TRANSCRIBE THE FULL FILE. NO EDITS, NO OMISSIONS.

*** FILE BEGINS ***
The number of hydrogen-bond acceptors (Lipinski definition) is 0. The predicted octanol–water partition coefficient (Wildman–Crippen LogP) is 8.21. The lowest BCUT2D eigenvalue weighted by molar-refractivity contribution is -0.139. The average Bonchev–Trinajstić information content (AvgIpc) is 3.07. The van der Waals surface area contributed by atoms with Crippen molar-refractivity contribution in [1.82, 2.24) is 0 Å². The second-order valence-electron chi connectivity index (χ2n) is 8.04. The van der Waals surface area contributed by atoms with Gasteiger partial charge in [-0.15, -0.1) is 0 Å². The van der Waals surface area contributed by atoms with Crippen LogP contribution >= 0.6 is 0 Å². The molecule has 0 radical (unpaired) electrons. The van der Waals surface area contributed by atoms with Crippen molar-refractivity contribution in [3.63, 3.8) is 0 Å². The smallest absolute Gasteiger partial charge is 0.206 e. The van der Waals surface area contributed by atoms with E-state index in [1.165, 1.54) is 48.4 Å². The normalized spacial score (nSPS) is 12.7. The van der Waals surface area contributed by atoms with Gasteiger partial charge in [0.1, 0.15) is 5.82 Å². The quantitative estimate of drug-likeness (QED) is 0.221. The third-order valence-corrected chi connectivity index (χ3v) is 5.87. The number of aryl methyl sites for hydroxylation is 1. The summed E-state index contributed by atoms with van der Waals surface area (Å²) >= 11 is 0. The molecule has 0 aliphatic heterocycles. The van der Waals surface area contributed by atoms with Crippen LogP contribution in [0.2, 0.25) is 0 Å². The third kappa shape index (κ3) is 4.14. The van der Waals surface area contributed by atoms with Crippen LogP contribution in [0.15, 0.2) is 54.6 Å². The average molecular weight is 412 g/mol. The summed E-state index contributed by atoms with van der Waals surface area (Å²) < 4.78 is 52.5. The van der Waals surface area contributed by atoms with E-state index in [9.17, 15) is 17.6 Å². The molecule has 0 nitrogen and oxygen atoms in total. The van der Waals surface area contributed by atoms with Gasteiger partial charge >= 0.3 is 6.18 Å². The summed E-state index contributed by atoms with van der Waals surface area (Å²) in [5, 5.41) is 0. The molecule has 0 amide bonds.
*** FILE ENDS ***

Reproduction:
The number of hydrogen-bond acceptors (Lipinski definition) is 0. The predicted octanol–water partition coefficient (Wildman–Crippen LogP) is 8.21. The lowest BCUT2D eigenvalue weighted by molar-refractivity contribution is -0.139. The average Bonchev–Trinajstić information content (AvgIpc) is 3.07. The van der Waals surface area contributed by atoms with Crippen molar-refractivity contribution in [1.82, 2.24) is 0 Å². The second-order valence-electron chi connectivity index (χ2n) is 8.04. The van der Waals surface area contributed by atoms with Gasteiger partial charge in [-0.15, -0.1) is 0 Å². The van der Waals surface area contributed by atoms with Crippen LogP contribution >= 0.6 is 0 Å². The molecule has 0 radical (unpaired) electrons. The van der Waals surface area contributed by atoms with Crippen molar-refractivity contribution in [3.63, 3.8) is 0 Å². The smallest absolute Gasteiger partial charge is 0.206 e. The van der Waals surface area contributed by atoms with E-state index in [1.165, 1.54) is 48.4 Å². The normalized spacial score (nSPS) is 12.7. The van der Waals surface area contributed by atoms with Gasteiger partial charge in [0.1, 0.15) is 5.82 Å². The quantitative estimate of drug-likeness (QED) is 0.221. The third-order valence-corrected chi connectivity index (χ3v) is 5.87. The number of aryl methyl sites for hydroxylation is 1. The summed E-state index contributed by atoms with van der Waals surface area (Å²) >= 11 is 0. The molecule has 0 aliphatic heterocycles. The van der Waals surface area contributed by atoms with Crippen LogP contribution in [0.2, 0.25) is 0 Å². The third kappa shape index (κ3) is 4.14. The van der Waals surface area contributed by atoms with Crippen LogP contribution in [0.15, 0.2) is 54.6 Å². The average molecular weight is 412 g/mol. The summed E-state index contributed by atoms with van der Waals surface area (Å²) < 4.78 is 52.5. The van der Waals surface area contributed by atoms with E-state index in [9.17, 15) is 17.6 Å². The molecule has 0 nitrogen and oxygen atoms in total. The van der Waals surface area contributed by atoms with Gasteiger partial charge >= 0.3 is 6.18 Å². The summed E-state index contributed by atoms with van der Waals surface area (Å²) in [5, 5.41) is 0. The molecule has 0 amide bonds.